exes people believe, I am not a robot. When I do fall for someone, I become more estrogen-esque. I’m working on things though, because I know men people need attention and affirmation. And even though men complain about women nagging, there’s a healthy level of neediness that they desire from their women. I remember sharing an office with a guy at work for one day, and at one point during the day, his fiancée called him 5x in the span of an hr- FIVE. TIMES. I couldn’t believe it. And what I couldn’t believe more was the fact that he picked up every single time and seemed to enjoy it… well maybe not the 5th time. But my point is he probably would rather be complaining of her neediness than her not needing him at all. So I am committing myself to begin making more sacrifices for love, even if that means not seeing movies by myself :)
I will keep you all posted, hey one day you might read about me having my first public display of affection moment in a mall or something (you can’t see me, but my muscles actually just tensed up as I wrote that) lol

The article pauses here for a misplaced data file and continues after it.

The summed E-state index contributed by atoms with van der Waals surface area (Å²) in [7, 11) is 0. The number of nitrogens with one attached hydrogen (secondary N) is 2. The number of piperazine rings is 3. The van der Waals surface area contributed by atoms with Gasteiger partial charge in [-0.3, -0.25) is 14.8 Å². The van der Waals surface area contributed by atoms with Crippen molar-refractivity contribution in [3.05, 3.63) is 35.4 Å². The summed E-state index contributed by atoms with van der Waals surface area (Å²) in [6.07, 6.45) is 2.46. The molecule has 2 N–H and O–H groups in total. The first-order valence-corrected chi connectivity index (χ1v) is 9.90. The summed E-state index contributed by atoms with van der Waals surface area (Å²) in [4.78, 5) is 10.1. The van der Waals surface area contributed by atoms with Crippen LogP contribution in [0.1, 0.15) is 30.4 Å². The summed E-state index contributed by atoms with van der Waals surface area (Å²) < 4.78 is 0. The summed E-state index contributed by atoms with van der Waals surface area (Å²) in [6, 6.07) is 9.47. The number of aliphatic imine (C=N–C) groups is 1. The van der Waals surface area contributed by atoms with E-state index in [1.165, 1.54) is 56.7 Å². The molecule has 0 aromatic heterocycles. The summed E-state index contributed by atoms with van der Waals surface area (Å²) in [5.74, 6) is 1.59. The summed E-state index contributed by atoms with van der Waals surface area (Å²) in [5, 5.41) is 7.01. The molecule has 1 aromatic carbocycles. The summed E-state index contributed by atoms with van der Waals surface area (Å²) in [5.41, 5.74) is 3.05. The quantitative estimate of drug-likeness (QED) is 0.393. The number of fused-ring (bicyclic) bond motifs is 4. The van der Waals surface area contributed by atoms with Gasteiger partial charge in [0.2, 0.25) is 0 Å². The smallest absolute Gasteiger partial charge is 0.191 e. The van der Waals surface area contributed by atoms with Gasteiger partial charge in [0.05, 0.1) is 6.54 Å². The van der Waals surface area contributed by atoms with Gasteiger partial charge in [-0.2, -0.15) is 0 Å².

Amma, thoughts? Anything I’ve left out that you’ve noticed over the last year?? And flow charts are not necessary in this response. Thanks.
Those that know me have come to the conclusion that in my semi-distant past, I would have been characterized as a heart breaker. It never started out intentional, however for some reason the track record kept growing. Ironically, I’ve always been scared that men would ping me as a ‘career woman who thinks she doesn’t need a man’, but I’m seeing the reverse to be true… to a fault. I think that guys, for some reason, have more traditional expectations of female behavior from me, however once folks get into the situation they get a number of shocks. Here are a few: